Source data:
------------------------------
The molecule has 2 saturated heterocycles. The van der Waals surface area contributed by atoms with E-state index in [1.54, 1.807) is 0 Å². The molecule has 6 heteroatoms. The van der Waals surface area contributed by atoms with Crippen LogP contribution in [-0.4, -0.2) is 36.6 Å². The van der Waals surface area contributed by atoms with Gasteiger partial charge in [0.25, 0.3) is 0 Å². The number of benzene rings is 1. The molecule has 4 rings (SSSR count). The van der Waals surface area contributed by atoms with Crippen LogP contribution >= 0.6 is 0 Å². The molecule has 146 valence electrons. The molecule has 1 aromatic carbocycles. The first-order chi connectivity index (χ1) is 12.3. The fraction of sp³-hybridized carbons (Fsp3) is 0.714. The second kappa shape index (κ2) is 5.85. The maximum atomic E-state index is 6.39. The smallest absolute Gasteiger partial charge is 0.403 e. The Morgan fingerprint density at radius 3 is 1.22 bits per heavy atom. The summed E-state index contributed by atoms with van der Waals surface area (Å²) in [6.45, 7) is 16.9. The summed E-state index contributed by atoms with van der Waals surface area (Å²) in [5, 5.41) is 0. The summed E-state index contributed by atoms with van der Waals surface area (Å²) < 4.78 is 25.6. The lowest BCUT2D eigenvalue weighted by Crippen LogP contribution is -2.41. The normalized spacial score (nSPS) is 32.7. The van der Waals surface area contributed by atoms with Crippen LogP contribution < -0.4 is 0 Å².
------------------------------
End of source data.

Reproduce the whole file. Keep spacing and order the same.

The molecule has 2 saturated heterocycles. The van der Waals surface area contributed by atoms with E-state index in [1.54, 1.807) is 0 Å². The molecule has 6 heteroatoms. The van der Waals surface area contributed by atoms with Crippen LogP contribution in [-0.4, -0.2) is 36.6 Å². The van der Waals surface area contributed by atoms with Gasteiger partial charge in [0.25, 0.3) is 0 Å². The number of benzene rings is 1. The molecule has 4 rings (SSSR count). The van der Waals surface area contributed by atoms with Crippen LogP contribution >= 0.6 is 0 Å². The molecule has 146 valence electrons. The molecule has 1 aromatic carbocycles. The first-order chi connectivity index (χ1) is 12.3. The fraction of sp³-hybridized carbons (Fsp3) is 0.714. The second kappa shape index (κ2) is 5.85. The maximum atomic E-state index is 6.39. The smallest absolute Gasteiger partial charge is 0.403 e. The Morgan fingerprint density at radius 3 is 1.22 bits per heavy atom. The summed E-state index contributed by atoms with van der Waals surface area (Å²) in [6.45, 7) is 16.9. The summed E-state index contributed by atoms with van der Waals surface area (Å²) in [5, 5.41) is 0. The summed E-state index contributed by atoms with van der Waals surface area (Å²) < 4.78 is 25.6. The lowest BCUT2D eigenvalue weighted by Crippen LogP contribution is -2.41. The normalized spacial score (nSPS) is 32.7. The van der Waals surface area contributed by atoms with Crippen LogP contribution < -0.4 is 0 Å².